Allow couples to customise or personalise their big day to reflect aspects of their own lives, such as hobbies and pets.

Among the examples that vicars are being urged to welcome are biker weddings, where motorcycle enthusiasts, often clad in leather, are transported to church on vintage bikes.

Vicars should even be encouraged to officiate over underwater weddings, where the bride and groom exchange vows in a pool.

In such ceremonies, couples have worn traditional formal dress over diving suits with oxygen masks, while clergy have used special microphones so the couple’s vows can be clearly heard.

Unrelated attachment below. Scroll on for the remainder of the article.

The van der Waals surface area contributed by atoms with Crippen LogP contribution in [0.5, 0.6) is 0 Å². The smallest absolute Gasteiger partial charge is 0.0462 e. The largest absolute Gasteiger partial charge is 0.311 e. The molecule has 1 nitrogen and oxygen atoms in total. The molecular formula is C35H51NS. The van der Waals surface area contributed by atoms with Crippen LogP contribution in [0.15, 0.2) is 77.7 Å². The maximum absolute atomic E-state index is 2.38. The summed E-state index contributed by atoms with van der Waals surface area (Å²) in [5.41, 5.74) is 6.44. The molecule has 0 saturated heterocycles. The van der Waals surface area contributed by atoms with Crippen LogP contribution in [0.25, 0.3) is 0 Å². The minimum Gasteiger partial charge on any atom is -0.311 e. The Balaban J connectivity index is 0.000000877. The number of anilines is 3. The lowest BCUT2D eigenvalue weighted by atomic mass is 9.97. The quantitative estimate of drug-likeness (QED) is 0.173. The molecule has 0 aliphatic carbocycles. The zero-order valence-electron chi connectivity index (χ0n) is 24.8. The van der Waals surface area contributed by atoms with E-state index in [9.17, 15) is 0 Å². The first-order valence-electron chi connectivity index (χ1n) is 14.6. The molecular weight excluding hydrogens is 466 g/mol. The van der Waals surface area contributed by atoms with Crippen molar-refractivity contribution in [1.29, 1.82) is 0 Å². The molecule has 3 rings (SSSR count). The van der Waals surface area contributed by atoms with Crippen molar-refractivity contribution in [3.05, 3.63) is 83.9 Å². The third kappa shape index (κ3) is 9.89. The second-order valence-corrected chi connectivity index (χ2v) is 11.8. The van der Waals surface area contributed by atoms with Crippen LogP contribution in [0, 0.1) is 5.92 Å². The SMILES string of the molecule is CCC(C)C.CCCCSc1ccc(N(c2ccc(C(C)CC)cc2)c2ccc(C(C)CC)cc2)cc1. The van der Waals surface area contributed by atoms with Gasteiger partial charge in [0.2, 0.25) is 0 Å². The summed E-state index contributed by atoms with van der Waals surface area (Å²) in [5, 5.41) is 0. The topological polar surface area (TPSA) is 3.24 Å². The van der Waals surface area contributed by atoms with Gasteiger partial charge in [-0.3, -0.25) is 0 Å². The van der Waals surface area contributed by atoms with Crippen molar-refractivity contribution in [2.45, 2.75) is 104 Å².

Another new trend, endorsed by the guidance, involves the use of a trained owl to swoop down the aisle with the rings in its talons, which it delivers to the best man.

In another wedding, cited favourably by the new book, a bride rode to the church on her favourite horse and it remained inside during the ceremony.

Even particularly ostentatious weddings, such as David and Victoria Beckham’s 1999 marriage at Luttrellstown Castle in Ireland, during which they sat on golden thrones, should not be ruled out.

A vicar in Carlisle told the researchers: “I have to work on the basis that if I say 'no’, it’s because I think Jesus would. I hardly ever say it.”

Vicars should also consider allowing a couple’s children to walk down the aisle with them, or include existing children by incorporating a baptism or thanksgiving for a birth.
Read the full story: The Telegraph UK

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